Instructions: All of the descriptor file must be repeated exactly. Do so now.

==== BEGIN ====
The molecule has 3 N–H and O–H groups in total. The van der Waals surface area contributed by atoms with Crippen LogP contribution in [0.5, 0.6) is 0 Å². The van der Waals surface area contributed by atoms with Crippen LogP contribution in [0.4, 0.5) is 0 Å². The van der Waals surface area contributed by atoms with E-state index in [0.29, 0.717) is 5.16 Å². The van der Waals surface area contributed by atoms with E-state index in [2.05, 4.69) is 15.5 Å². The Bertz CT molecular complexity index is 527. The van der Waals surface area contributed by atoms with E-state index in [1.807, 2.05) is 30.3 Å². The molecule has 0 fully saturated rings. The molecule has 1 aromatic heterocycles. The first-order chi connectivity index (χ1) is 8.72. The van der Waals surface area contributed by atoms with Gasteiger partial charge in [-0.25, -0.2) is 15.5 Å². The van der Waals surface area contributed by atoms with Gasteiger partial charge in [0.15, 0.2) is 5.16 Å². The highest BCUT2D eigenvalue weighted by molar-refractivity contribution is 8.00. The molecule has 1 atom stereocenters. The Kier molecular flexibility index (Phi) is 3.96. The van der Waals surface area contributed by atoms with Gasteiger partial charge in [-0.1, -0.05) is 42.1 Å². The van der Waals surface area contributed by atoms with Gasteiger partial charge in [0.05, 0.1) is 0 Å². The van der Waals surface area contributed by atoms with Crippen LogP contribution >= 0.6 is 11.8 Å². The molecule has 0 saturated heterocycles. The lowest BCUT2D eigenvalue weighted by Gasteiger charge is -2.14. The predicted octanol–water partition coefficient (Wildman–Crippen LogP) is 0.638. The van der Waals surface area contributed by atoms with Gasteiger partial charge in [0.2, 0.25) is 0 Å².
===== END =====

The molecule has 3 N–H and O–H groups in total. The van der Waals surface area contributed by atoms with Crippen LogP contribution in [0.5, 0.6) is 0 Å². The van der Waals surface area contributed by atoms with Crippen LogP contribution in [0.4, 0.5) is 0 Å². The van der Waals surface area contributed by atoms with E-state index in [0.29, 0.717) is 5.16 Å². The van der Waals surface area contributed by atoms with E-state index in [2.05, 4.69) is 15.5 Å². The Bertz CT molecular complexity index is 527. The van der Waals surface area contributed by atoms with E-state index in [1.807, 2.05) is 30.3 Å². The molecule has 0 fully saturated rings. The molecule has 1 aromatic heterocycles. The first-order chi connectivity index (χ1) is 8.72. The van der Waals surface area contributed by atoms with Gasteiger partial charge in [-0.25, -0.2) is 15.5 Å². The van der Waals surface area contributed by atoms with Gasteiger partial charge in [0.15, 0.2) is 5.16 Å². The highest BCUT2D eigenvalue weighted by molar-refractivity contribution is 8.00. The molecule has 1 atom stereocenters. The Kier molecular flexibility index (Phi) is 3.96. The van der Waals surface area contributed by atoms with Gasteiger partial charge in [-0.1, -0.05) is 42.1 Å². The van der Waals surface area contributed by atoms with Gasteiger partial charge in [0.05, 0.1) is 0 Å². The van der Waals surface area contributed by atoms with Crippen LogP contribution >= 0.6 is 11.8 Å². The molecule has 0 saturated heterocycles. The lowest BCUT2D eigenvalue weighted by Gasteiger charge is -2.14. The predicted octanol–water partition coefficient (Wildman–Crippen LogP) is 0.638. The van der Waals surface area contributed by atoms with Gasteiger partial charge in [0.2, 0.25) is 0 Å².